Research Position-Nicole Clark

Sleeping on Decisions

Decisions are made each and every day.  No matter how big or small the decision, it is necessary to use some sort of thought process to come to a conclusion.  It is difficult to believe that sleeping on a decision is the best way to come to a result; but this is known to be completely true.  When an individual sleeps, the brain collects all of the information regarding the decision that needs to be made.  Sleeping takes up a large amount of the day and is very important to humans in general. In other words, the more someone sleeps, the more time they are given to gather information.  Not only will it be easier to form a conclusion, but the decision will also be well-thought out.  Taking time out of the day to rest as well as getting enough sleep at night is a great way to subconsciously gather one’s thoughts, focus on a decision and refrain from all of the other problems that are occurring.  Sleeping on it is known as the best way to make a decision.

Sleep is a very important factor in the decision making process as a whole.  In the Current Decision of Neurobiology, it is stated that, “Viewed from this perspective, the neurobiology of decision making offers a window on to brain mechanisms that support cognition, and it allows us to appreciate the rudiments of cognition in simpler behaviors.”  Neurobiology gives us a way to understand how we as humans decide on a decision and how the brain works in the process.  It is known that action and insight are two of the main contributors in the decision making process.  In the Current Decision of Neurobiology, it is also stated that, “Several contributions focus on perception and action. This is not surprising since sensory psychophysics has always incorporated a decision stage to connect perception to choice and response time.”  These factors play a huge role in the decision making process.  In many studies and experiments, factors like action, time, and perception are known to play a huge role in decision making.  This is the reason why scientists use these as a way to conduct experiments regarding decision making and unconscious thought.  These factors are known to help identify the senses used in the decision making process.

Sleep is a very important part of life that many people take for granted.  Why else would we spend nearly half of our time doing it?  The National Institute of Neurological Disorders and Stroke states, “Until the 1950s, most people thought of sleep as a passive, dormant part of our daily lives. We now know that our brains are very active during sleep. Moreover, sleep affects our daily functioning and our physical and mental health in many ways that we are just beginning to understand.”  It is certainly true that sleep is a time for both physical and mental relaxation and rest.  However, not many people know that while the body may be completely asleep and at ease, the mind stays “awake” and active.  Information our subconscious mind deems as important, in regards to a mental dilemma, is collected and processed while we sleep.  The decision making process becomes easier consciously, once the mind takes the time to recall all of the data gathered subconsciously.

We as humans pass through five phases of sleep. In stage one; we usually drift in and out of mental consciousness.  Stage one is like the transition between being awake and unconscious.   In stage two, an individual’s eye movement is known to stop, body temperature decreases and the sleeper’s heart rate begins to slow down.  Stage three starts with slow waves called delta waves that eventually turn into faster waves.  An individual goes from light sleep to a much deeper sleep. The fourth stage is known by many as “deep sleep” which is considered the hardest stage to be woken up from.  At the end of stage four is when most sleepwalking and bed wetting occurs.  Lastly, the REM stage consists of a hard, deep sleep which includes dreaming.  REM sleep is given signals from the base of the brain called the pons. These signals go to the outer part of the brain where the brain is known for thinking, recollecting information and learning new things.  Knowing the scientific stages of sleep helps individuals understand what happens in the brain each and every night during sleep.  The body may be completely asleep but the brain is very much awake, using everything it can as it would if the body was awake.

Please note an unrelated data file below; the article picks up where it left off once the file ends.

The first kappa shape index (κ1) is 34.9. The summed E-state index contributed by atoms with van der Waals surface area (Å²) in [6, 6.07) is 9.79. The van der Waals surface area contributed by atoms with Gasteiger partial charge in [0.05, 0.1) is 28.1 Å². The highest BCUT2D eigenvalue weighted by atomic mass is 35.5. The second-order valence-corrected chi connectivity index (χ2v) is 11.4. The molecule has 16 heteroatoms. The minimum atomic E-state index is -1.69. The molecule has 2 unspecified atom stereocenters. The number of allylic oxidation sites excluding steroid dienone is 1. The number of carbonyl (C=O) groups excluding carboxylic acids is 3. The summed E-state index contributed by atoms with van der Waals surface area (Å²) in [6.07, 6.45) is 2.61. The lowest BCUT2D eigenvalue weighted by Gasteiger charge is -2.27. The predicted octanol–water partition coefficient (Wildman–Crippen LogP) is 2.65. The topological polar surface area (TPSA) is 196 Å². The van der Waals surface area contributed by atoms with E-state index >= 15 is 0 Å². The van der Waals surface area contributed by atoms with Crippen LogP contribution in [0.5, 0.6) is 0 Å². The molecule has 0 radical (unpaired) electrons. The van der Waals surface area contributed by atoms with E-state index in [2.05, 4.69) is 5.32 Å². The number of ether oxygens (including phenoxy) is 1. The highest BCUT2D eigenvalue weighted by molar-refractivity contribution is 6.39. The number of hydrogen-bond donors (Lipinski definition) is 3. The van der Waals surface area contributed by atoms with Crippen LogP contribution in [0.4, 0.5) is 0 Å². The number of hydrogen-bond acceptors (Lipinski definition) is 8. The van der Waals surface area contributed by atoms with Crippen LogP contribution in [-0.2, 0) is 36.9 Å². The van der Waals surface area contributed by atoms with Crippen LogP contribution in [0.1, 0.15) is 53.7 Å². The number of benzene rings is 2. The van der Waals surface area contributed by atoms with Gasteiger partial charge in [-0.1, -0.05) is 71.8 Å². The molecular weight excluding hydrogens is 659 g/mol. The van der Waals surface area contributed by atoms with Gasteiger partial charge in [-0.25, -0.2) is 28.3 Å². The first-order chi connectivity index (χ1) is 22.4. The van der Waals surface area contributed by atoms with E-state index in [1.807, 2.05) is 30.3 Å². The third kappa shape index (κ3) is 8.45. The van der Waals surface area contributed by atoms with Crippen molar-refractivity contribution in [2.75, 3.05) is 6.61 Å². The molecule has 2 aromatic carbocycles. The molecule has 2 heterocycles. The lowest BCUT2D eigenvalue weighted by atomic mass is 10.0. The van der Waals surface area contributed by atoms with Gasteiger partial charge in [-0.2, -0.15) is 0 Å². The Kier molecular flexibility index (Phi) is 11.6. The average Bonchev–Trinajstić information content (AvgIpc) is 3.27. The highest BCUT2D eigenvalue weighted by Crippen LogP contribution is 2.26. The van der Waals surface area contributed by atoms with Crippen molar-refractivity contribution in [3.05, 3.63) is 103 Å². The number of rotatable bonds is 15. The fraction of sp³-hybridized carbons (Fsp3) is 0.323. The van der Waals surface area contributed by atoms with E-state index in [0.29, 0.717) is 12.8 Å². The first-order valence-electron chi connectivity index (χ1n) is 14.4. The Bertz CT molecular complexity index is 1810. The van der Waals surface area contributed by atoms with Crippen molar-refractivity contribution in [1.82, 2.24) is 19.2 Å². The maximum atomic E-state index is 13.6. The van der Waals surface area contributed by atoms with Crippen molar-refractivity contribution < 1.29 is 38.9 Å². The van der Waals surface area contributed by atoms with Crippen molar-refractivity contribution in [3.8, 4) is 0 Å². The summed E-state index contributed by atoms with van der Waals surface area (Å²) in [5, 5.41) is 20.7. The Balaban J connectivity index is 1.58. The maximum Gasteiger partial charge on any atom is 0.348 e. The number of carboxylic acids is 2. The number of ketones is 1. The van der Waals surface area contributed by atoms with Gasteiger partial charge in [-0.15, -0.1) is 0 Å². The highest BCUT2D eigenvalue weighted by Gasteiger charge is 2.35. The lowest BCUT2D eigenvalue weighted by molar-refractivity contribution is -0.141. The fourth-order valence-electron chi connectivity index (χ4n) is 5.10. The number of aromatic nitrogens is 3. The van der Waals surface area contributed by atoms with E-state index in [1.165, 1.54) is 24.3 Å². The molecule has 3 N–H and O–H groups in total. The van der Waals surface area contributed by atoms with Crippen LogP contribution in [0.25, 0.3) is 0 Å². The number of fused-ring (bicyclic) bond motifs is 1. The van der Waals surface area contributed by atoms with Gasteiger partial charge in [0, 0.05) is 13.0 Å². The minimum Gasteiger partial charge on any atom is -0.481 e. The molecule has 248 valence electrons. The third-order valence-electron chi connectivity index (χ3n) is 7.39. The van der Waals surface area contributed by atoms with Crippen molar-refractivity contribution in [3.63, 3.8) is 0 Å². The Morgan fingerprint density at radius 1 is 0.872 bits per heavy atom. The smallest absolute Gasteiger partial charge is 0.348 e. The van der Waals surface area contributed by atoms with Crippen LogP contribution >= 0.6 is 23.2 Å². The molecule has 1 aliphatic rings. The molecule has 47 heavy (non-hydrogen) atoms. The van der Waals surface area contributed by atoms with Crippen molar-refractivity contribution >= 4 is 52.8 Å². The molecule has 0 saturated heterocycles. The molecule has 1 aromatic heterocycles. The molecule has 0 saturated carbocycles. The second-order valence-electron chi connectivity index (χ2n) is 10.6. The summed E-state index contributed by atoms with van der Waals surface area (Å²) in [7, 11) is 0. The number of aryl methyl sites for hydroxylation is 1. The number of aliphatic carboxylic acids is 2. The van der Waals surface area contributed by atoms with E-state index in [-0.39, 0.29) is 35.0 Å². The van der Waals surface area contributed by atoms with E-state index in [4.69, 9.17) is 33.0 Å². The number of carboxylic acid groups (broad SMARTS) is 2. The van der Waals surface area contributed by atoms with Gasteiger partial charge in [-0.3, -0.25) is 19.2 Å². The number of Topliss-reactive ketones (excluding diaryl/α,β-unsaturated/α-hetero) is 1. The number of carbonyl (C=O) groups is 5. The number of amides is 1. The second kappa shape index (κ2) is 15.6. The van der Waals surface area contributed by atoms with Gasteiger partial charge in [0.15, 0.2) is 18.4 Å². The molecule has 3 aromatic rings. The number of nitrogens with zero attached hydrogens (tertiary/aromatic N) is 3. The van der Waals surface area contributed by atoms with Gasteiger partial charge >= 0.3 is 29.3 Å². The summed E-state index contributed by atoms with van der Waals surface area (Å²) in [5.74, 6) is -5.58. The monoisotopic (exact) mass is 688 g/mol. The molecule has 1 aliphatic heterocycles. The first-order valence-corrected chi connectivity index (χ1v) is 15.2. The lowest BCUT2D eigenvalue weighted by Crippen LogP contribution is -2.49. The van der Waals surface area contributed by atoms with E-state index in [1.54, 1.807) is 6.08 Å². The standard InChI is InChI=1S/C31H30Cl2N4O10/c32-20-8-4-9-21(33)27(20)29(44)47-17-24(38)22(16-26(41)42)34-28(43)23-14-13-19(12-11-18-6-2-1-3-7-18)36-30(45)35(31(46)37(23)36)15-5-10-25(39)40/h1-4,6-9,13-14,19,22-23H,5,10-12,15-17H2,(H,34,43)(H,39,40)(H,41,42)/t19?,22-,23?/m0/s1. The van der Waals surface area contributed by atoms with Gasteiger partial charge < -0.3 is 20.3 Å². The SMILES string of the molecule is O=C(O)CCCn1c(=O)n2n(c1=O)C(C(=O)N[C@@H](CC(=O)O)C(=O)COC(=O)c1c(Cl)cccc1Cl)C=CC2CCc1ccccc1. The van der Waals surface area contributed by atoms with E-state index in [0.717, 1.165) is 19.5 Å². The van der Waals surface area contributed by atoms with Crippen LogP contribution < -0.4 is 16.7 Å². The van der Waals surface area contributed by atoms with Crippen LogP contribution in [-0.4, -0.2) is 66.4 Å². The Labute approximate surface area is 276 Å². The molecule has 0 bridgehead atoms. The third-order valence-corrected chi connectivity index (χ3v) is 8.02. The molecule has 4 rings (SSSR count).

Sleep can also be known as unconscious thought.  Surprisingly, unconscious and conscious thought work together in the decision making process to reach a decision.  They need each other to make better quality decisions.  Conscious thought uses attention in all aspects whereas unconscious thought does not use attention at all.  Many do not know that one’s unconscious thought is more important that conscious thought.  Unconscious thought is known to articulate the information when the conscious thought it needed to actually make the decision.  For example, when speaking, an individual needs the conscious thought process to speak correctly while the unconscious thought processes are needed for it to actually work.  In conclusion, the two processes cannot work without the help from each other.  Unconscious thought is very vital while making decisions and is needed to actually make a decision.

In the Journal of Consumer Psychology, it is said that unconscious thought leads to automatic weighting.  The conscious thought is stated to receive a smaller amount of weight.  This article describes how the decision making process and weighting process is much better when facts and issues other than the main problem are put off to the side.  When these problems are put off to the side and are not thought of, it makes it easier for the brain to weigh the pros and cons of the issue.  The importance of the attributes needed to make a decision are not usually thought of or taken into consideration.  Many people do not weigh the positive and negative attributes in the decision making process.  When an individual rushes to a conclusion or makes a decision as quickly as possible, they do not weigh the positive and negative outcomes.   In order to make a decision, these thinkers need to think of the pros and cons of the issue at hand.

Marteen Bos, a social psychologist and researcher at Radboud University and Amy Cuddy who is an assistant professor at Harvard Business School wrote in The Harvard Business Review regarding the steps in the decision making process.  They decided on three steps that could overall affect the decision that needs to be made.  The first step involves taking all of the necessary information in that is needed to make the decision.  Gathering all of the information possible before making an important decision is vital.  The second step is known as sleeping on the decision.  This gives the mind a chance to process all of the information needed to make the final step in the decision process.  The use of the unconscious brain is necessary in the decision making process and it also gives the brain a chance to focus on the issue at hand rather than other unimportant problems.  The last step in the process is known as checking all of the facts regarding the situation.  Information is significant when deciding what to do and checking all of the facts regarding the problem can help in the long run.  These steps are very important in the decision making process.  Following each step thoroughly will make it easier to solve problems and make a hard decision.